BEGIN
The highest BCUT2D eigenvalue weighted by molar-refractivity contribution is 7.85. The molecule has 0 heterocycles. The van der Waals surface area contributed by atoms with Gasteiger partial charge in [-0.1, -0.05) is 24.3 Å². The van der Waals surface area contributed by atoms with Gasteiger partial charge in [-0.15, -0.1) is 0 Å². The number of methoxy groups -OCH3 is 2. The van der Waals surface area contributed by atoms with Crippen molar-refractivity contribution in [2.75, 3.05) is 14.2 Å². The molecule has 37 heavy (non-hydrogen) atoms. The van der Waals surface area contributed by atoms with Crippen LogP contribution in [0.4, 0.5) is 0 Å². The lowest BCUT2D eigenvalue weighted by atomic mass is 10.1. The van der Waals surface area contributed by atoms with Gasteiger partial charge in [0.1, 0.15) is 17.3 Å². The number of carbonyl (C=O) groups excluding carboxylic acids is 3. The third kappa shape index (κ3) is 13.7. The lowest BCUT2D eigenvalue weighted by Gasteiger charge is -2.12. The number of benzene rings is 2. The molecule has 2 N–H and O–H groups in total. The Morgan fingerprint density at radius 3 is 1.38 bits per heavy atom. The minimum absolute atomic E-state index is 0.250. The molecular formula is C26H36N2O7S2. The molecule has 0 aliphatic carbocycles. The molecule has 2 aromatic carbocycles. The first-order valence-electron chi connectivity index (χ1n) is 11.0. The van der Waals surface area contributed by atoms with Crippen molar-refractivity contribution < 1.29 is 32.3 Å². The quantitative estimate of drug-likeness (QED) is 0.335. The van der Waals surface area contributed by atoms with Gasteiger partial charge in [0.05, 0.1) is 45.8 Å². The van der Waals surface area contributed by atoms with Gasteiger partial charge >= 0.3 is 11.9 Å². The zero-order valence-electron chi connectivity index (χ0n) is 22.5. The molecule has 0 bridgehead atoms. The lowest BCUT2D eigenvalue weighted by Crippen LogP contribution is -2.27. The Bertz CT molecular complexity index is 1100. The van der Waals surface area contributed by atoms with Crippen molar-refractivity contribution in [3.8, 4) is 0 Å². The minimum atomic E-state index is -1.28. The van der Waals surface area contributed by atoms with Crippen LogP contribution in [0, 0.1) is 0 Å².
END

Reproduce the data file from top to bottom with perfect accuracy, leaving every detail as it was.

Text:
The highest BCUT2D eigenvalue weighted by molar-refractivity contribution is 7.85. The molecule has 0 heterocycles. The van der Waals surface area contributed by atoms with Gasteiger partial charge in [-0.1, -0.05) is 24.3 Å². The van der Waals surface area contributed by atoms with Gasteiger partial charge in [-0.15, -0.1) is 0 Å². The number of methoxy groups -OCH3 is 2. The van der Waals surface area contributed by atoms with Crippen molar-refractivity contribution in [2.75, 3.05) is 14.2 Å². The molecule has 37 heavy (non-hydrogen) atoms. The van der Waals surface area contributed by atoms with Crippen LogP contribution in [0.4, 0.5) is 0 Å². The lowest BCUT2D eigenvalue weighted by atomic mass is 10.1. The van der Waals surface area contributed by atoms with Gasteiger partial charge in [0.1, 0.15) is 17.3 Å². The number of carbonyl (C=O) groups excluding carboxylic acids is 3. The third kappa shape index (κ3) is 13.7. The lowest BCUT2D eigenvalue weighted by Gasteiger charge is -2.12. The number of benzene rings is 2. The molecule has 2 N–H and O–H groups in total. The Morgan fingerprint density at radius 3 is 1.38 bits per heavy atom. The minimum absolute atomic E-state index is 0.250. The molecular formula is C26H36N2O7S2. The molecule has 0 aliphatic carbocycles. The molecule has 2 aromatic carbocycles. The first-order valence-electron chi connectivity index (χ1n) is 11.0. The van der Waals surface area contributed by atoms with Crippen molar-refractivity contribution < 1.29 is 32.3 Å². The quantitative estimate of drug-likeness (QED) is 0.335. The van der Waals surface area contributed by atoms with Gasteiger partial charge in [0.05, 0.1) is 45.8 Å². The van der Waals surface area contributed by atoms with Gasteiger partial charge >= 0.3 is 11.9 Å². The zero-order valence-electron chi connectivity index (χ0n) is 22.5. The molecule has 0 bridgehead atoms. The lowest BCUT2D eigenvalue weighted by Crippen LogP contribution is -2.27. The Bertz CT molecular complexity index is 1100. The van der Waals surface area contributed by atoms with Crippen molar-refractivity contribution in [3.8, 4) is 0 Å². The minimum atomic E-state index is -1.28. The van der Waals surface area contributed by atoms with Crippen LogP contribution in [0, 0.1) is 0 Å².